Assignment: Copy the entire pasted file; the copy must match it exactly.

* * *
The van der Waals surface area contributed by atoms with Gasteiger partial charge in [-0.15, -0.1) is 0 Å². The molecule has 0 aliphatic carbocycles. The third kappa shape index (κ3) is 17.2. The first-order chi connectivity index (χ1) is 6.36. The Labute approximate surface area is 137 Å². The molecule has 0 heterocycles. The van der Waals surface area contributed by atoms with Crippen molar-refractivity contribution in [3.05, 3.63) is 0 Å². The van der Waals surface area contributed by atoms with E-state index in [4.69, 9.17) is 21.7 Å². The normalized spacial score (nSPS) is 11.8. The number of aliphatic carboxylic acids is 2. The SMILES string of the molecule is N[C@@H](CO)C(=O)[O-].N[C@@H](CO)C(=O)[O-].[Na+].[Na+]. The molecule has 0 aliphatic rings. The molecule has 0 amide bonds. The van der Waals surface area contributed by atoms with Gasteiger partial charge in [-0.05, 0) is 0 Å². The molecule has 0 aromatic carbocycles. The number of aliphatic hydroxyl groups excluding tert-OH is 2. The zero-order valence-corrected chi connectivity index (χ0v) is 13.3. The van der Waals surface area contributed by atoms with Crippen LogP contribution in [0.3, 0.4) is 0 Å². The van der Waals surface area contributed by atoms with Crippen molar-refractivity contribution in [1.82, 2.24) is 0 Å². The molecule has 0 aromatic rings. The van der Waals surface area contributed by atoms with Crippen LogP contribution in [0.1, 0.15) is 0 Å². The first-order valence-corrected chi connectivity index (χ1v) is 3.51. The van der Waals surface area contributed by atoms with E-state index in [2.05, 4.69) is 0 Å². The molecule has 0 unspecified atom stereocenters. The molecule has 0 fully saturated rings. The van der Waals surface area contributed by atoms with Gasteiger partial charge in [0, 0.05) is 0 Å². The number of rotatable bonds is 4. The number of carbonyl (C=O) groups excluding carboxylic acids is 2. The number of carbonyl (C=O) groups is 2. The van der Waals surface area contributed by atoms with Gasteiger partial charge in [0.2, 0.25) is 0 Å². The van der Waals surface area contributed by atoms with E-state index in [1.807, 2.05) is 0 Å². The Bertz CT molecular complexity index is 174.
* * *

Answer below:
The van der Waals surface area contributed by atoms with Gasteiger partial charge in [-0.15, -0.1) is 0 Å². The molecule has 0 aliphatic carbocycles. The third kappa shape index (κ3) is 17.2. The first-order chi connectivity index (χ1) is 6.36. The Labute approximate surface area is 137 Å². The molecule has 0 heterocycles. The van der Waals surface area contributed by atoms with Crippen molar-refractivity contribution in [3.05, 3.63) is 0 Å². The van der Waals surface area contributed by atoms with E-state index in [4.69, 9.17) is 21.7 Å². The normalized spacial score (nSPS) is 11.8. The number of aliphatic carboxylic acids is 2. The SMILES string of the molecule is N[C@@H](CO)C(=O)[O-].N[C@@H](CO)C(=O)[O-].[Na+].[Na+]. The molecule has 0 aliphatic rings. The molecule has 0 amide bonds. The van der Waals surface area contributed by atoms with Gasteiger partial charge in [-0.05, 0) is 0 Å². The molecule has 0 aromatic carbocycles. The number of aliphatic hydroxyl groups excluding tert-OH is 2. The zero-order valence-corrected chi connectivity index (χ0v) is 13.3. The van der Waals surface area contributed by atoms with Crippen LogP contribution in [0.3, 0.4) is 0 Å². The van der Waals surface area contributed by atoms with Crippen molar-refractivity contribution in [1.82, 2.24) is 0 Å². The molecule has 0 aromatic rings. The van der Waals surface area contributed by atoms with Crippen LogP contribution in [0.1, 0.15) is 0 Å². The first-order valence-corrected chi connectivity index (χ1v) is 3.51. The van der Waals surface area contributed by atoms with E-state index in [2.05, 4.69) is 0 Å². The molecule has 0 unspecified atom stereocenters. The molecule has 0 fully saturated rings. The van der Waals surface area contributed by atoms with Gasteiger partial charge in [0, 0.05) is 0 Å². The number of rotatable bonds is 4. The number of carbonyl (C=O) groups excluding carboxylic acids is 2. The number of carbonyl (C=O) groups is 2. The van der Waals surface area contributed by atoms with Gasteiger partial charge in [0.2, 0.25) is 0 Å². The van der Waals surface area contributed by atoms with E-state index in [1.807, 2.05) is 0 Å². The Bertz CT molecular complexity index is 174.